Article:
Web design, usability, email marketing

Pinterest: beautiful loading swatches — 8/28/13

Pinterest: beautiful loading swatches

Stuck in an airport with wifi that feels like mid-90’s dial-up speeds. On the plus side, I was waiting for Pinterest to load up some entertainment, and I saw this beauty:


I tried to find a pattern for the colors, is it the board category? Who knows.

Probably the least effective email ever —

Probably the least effective email ever

This is why you test your emails before clicking send. Got this email from Vistaprint, and had images turned off. Looked pretty much as expected.


So then I turned the images on and, voila! Nothing. I even highlighted to see if there was text maybe displaying white? Nope. Just a totally useless email.


Then I thought hey, let’s click on view as a webpage. Maybe it’s just a problem in gmail? Also, nope. Awaiting the “Whoops!” email.


Petsmart: You forgot the display:block — 3/14/12

Petsmart: You forgot the display:block

Probably wouldn’t have noticed, except that I just finished a new email design where this came up in testing.

When you put images inside of tables, some email clients (gmail) will add padding unless you include the style=”display:block;” on the img tag. This pretty much ruins your entire email design.

Generational Gaps at the Workplace — 1/19/12

Generational Gaps at the Workplace

Being one of the youngest people at your workplace is interesting. Communication and learning practices that are ingrained in me and others my age can seem weird, off-putting, or even scary to those who didn’t grow up with the internet.

This is not meant to stereotype “young people” or “old people,” but hopefully to help bridge some generational gaps that I’ve noticed  from the last couple years of working:

Asynchronous v. Synchronous Communications

When I have a question, comment, or update on a work project, my default communication technique is email.  If it’s a really quick question and I know the person is online (gChat), I’ll shoot off an instant message. If I happen to run into them, or if it really involves complicated, 2-way communication, I’ll talk in person.

Until a 30something coworker pointed this out to me, I never realized that it can be seen as “rude” or “asocial”  to use asynchronous communication techniques like email, IM, txt, etc. Some members of previous generations think it’s more appropriate to call or talk face-to-face.

Some members of younger generations, myself included, view asynchronous communication as more effective. Why would I walk across the building to ask “did you get my email?” or call someone and have a 5 minute phone conversation, when I could get the same result with an email in a fraction of the time?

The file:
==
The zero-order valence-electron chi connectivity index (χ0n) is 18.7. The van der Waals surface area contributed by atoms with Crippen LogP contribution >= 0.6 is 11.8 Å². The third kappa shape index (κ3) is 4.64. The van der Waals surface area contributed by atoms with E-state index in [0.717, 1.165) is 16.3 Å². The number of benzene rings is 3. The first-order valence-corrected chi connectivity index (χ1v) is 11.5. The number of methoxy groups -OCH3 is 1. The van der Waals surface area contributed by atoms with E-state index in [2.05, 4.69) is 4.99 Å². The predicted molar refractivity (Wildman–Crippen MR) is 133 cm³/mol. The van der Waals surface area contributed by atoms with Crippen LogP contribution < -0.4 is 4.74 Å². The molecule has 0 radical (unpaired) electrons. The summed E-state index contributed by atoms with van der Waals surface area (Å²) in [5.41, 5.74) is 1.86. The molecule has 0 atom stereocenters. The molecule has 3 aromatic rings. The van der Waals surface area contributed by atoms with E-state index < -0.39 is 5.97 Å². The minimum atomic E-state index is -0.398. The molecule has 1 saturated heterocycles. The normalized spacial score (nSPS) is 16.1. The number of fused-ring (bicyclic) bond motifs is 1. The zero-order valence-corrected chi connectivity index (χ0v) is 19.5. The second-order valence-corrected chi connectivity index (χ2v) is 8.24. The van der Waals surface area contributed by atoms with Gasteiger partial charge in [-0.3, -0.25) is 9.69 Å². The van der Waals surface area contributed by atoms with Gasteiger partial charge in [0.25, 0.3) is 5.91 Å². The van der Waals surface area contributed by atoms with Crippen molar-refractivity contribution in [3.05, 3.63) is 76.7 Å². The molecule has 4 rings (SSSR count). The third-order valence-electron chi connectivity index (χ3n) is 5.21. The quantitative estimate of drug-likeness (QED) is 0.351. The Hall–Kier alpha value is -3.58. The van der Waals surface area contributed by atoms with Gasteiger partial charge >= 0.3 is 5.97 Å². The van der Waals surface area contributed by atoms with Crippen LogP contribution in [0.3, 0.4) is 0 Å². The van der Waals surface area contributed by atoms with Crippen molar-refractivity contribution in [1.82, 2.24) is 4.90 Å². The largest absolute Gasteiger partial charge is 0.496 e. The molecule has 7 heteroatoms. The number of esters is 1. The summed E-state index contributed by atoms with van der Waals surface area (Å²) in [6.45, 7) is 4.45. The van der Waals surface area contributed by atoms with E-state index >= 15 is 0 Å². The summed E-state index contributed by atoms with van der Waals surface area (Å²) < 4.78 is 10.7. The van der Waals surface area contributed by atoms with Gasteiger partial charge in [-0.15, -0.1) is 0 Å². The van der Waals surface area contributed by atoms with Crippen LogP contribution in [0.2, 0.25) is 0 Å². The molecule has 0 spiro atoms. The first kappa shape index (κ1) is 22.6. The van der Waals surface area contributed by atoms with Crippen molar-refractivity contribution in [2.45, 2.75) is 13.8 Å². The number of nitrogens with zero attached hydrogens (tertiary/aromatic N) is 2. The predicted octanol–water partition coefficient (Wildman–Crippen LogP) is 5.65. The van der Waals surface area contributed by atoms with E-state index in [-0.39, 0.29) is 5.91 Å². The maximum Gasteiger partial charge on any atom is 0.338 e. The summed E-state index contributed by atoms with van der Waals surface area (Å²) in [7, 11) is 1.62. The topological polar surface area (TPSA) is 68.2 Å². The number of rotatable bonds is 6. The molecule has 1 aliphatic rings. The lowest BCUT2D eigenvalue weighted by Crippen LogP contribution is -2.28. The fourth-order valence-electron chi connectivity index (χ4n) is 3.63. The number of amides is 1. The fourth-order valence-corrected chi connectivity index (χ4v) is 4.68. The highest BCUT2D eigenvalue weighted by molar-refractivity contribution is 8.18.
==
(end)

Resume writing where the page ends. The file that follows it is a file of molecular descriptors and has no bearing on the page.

Both synchronous and asynchronous communications have their place, but if you are a younger person in a workplace dominated by older people, think about how your IMs and emails are being perceived. If you’re comfortable with your supervisor, talk to them about this and see if you can get on the same page about how to communicate so you’re both happy.

Learning Styles

When I want to learn something, I Google it. I can learn how to do pretty much anything after an hour of Googling. For older generations, this is not how they typically learn new skills. For them, learning involves in-person training, conferences, reading books, watching instructional videos, calling someone and asking them how to do it.

I’ve also personally noticed that for older generations, it’s about depth and not breadth of knowledge. They want to learn everything about a particular issue before delving into a solution.  For younger generations, we’re more interested in quickly learning a little about a lot, and skimming through Google when we need to learn something new.

This has been a particularly difficult issue for me in the workplace, even after discussing with my supervisors. I end up in awkward situations where I’m repeatedly turning down week-long conferences because I will learn more in an hour of Googling (for free) than I will at a conference (for a ton of money). Or I’ll implement a new piece of technology and spend time putting together what I feel is adequate links to websites that explain how it works, only to have to then do in-person training on the same material.


Younger generations value efficiency and self-education in the workplace. The more you can get done quicker, the better.
Older generations value personal contact and thorough knowledge from others. The more in-depth, personal communication, the better.

Marquee Light Letters — 12/28/11
Best error message ever — 11/15/11
Heuristics spreadsheet makes usability easy — 10/27/11
Halloween Card — 10/3/11
Photoshop Batch Processing – aka automate your actions — 9/29/11

Photoshop Batch Processing – aka automate your actions

Using batch processing right now to apply an effect to a folder full of images to use in a Halloween Party card invite.

It’s pretty basic, open 100 files, duplicate the background layer, apply a cutout filter, set blending mode to overlay, save.photoshop batch processing

If you’ve never created an action before, take a look at some of these default ones and you’ll see how useful they can be for actions you’re going to use over and over, like making a vignette.

Making actions and batch processing a folder of images is easy. I made HalloweenCard in about a minute from this tutorial. 26 seconds later, I have 50 new psds of “Halloweeny” images. Sweet.